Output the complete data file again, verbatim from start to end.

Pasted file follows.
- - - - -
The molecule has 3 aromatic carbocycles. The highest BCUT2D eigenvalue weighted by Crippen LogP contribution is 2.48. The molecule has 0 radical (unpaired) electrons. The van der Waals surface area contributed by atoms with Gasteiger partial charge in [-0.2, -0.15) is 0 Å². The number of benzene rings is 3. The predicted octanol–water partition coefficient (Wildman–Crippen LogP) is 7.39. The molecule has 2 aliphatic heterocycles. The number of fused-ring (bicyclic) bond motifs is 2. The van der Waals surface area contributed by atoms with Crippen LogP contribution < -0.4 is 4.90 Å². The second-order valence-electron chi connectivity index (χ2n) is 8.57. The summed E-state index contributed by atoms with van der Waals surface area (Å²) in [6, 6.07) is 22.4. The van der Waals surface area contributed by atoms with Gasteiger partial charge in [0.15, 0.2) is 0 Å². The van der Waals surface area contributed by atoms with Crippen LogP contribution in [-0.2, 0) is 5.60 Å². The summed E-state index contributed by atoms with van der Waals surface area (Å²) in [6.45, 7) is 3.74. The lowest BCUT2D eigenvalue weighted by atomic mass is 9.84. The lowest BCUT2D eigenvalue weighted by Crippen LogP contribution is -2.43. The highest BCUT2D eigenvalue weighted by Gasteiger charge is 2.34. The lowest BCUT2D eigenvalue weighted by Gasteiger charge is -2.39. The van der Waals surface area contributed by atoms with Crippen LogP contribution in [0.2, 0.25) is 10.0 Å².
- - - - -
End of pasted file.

The molecule has 3 aromatic carbocycles. The highest BCUT2D eigenvalue weighted by Crippen LogP contribution is 2.48. The molecule has 0 radical (unpaired) electrons. The van der Waals surface area contributed by atoms with Gasteiger partial charge in [-0.2, -0.15) is 0 Å². The number of benzene rings is 3. The predicted octanol–water partition coefficient (Wildman–Crippen LogP) is 7.39. The molecule has 2 aliphatic heterocycles. The number of fused-ring (bicyclic) bond motifs is 2. The van der Waals surface area contributed by atoms with Crippen LogP contribution < -0.4 is 4.90 Å². The second-order valence-electron chi connectivity index (χ2n) is 8.57. The summed E-state index contributed by atoms with van der Waals surface area (Å²) in [6, 6.07) is 22.4. The van der Waals surface area contributed by atoms with Gasteiger partial charge in [0.15, 0.2) is 0 Å². The van der Waals surface area contributed by atoms with Crippen LogP contribution in [-0.2, 0) is 5.60 Å². The summed E-state index contributed by atoms with van der Waals surface area (Å²) in [6.45, 7) is 3.74. The lowest BCUT2D eigenvalue weighted by atomic mass is 9.84. The lowest BCUT2D eigenvalue weighted by Crippen LogP contribution is -2.43. The highest BCUT2D eigenvalue weighted by Gasteiger charge is 2.34. The lowest BCUT2D eigenvalue weighted by Gasteiger charge is -2.39. The van der Waals surface area contributed by atoms with Crippen LogP contribution in [0.2, 0.25) is 10.0 Å².